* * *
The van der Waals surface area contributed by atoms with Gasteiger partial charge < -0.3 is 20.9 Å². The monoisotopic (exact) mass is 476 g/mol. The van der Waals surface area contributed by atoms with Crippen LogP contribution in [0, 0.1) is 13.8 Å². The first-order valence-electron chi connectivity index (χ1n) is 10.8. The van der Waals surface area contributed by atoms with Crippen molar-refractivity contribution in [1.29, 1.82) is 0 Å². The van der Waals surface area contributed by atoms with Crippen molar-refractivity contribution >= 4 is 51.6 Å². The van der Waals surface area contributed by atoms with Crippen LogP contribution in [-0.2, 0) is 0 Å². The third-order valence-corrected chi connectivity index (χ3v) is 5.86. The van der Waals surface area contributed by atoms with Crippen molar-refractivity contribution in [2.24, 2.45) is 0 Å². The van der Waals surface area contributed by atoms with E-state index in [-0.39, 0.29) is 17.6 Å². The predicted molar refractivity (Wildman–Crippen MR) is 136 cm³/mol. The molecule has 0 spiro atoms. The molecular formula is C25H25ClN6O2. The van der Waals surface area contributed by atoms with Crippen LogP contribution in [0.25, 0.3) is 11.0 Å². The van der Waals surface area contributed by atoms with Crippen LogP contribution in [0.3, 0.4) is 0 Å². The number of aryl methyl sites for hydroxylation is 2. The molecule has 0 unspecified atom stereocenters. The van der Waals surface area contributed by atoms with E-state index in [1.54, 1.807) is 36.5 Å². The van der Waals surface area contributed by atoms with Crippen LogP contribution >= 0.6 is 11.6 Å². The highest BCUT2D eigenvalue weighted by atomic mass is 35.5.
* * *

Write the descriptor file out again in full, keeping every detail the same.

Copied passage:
The van der Waals surface area contributed by atoms with Gasteiger partial charge < -0.3 is 20.9 Å². The monoisotopic (exact) mass is 476 g/mol. The van der Waals surface area contributed by atoms with Crippen LogP contribution in [0, 0.1) is 13.8 Å². The first-order valence-electron chi connectivity index (χ1n) is 10.8. The van der Waals surface area contributed by atoms with Crippen molar-refractivity contribution in [1.29, 1.82) is 0 Å². The van der Waals surface area contributed by atoms with Crippen molar-refractivity contribution >= 4 is 51.6 Å². The van der Waals surface area contributed by atoms with Crippen LogP contribution in [-0.2, 0) is 0 Å². The third-order valence-corrected chi connectivity index (χ3v) is 5.86. The van der Waals surface area contributed by atoms with Crippen molar-refractivity contribution in [2.24, 2.45) is 0 Å². The van der Waals surface area contributed by atoms with E-state index in [-0.39, 0.29) is 17.6 Å². The predicted molar refractivity (Wildman–Crippen MR) is 136 cm³/mol. The molecule has 0 spiro atoms. The molecular formula is C25H25ClN6O2. The van der Waals surface area contributed by atoms with Crippen LogP contribution in [0.25, 0.3) is 11.0 Å². The van der Waals surface area contributed by atoms with Crippen LogP contribution in [0.3, 0.4) is 0 Å². The number of aryl methyl sites for hydroxylation is 2. The molecule has 0 unspecified atom stereocenters. The van der Waals surface area contributed by atoms with E-state index in [1.54, 1.807) is 36.5 Å². The van der Waals surface area contributed by atoms with Crippen LogP contribution >= 0.6 is 11.6 Å². The highest BCUT2D eigenvalue weighted by atomic mass is 35.5.